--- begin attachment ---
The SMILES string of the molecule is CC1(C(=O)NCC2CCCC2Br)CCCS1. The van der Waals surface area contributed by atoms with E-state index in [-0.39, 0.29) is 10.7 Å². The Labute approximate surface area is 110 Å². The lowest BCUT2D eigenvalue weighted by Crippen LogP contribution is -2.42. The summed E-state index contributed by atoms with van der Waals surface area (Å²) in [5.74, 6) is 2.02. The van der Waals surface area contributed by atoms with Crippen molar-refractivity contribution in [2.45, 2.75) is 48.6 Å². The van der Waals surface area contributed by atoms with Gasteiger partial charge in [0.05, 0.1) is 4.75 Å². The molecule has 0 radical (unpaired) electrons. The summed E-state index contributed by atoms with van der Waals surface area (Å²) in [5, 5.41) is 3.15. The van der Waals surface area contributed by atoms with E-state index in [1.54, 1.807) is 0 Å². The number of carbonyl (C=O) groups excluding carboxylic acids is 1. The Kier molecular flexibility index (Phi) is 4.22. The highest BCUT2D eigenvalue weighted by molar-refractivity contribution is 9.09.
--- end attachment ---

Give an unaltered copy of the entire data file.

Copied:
The SMILES string of the molecule is CC1(C(=O)NCC2CCCC2Br)CCCS1. The van der Waals surface area contributed by atoms with E-state index in [-0.39, 0.29) is 10.7 Å². The Labute approximate surface area is 110 Å². The lowest BCUT2D eigenvalue weighted by Crippen LogP contribution is -2.42. The summed E-state index contributed by atoms with van der Waals surface area (Å²) in [5.74, 6) is 2.02. The van der Waals surface area contributed by atoms with Crippen molar-refractivity contribution in [2.45, 2.75) is 48.6 Å². The van der Waals surface area contributed by atoms with Gasteiger partial charge in [0.05, 0.1) is 4.75 Å². The molecule has 0 radical (unpaired) electrons. The summed E-state index contributed by atoms with van der Waals surface area (Å²) in [5, 5.41) is 3.15. The van der Waals surface area contributed by atoms with E-state index in [1.54, 1.807) is 0 Å². The number of carbonyl (C=O) groups excluding carboxylic acids is 1. The Kier molecular flexibility index (Phi) is 4.22. The highest BCUT2D eigenvalue weighted by molar-refractivity contribution is 9.09.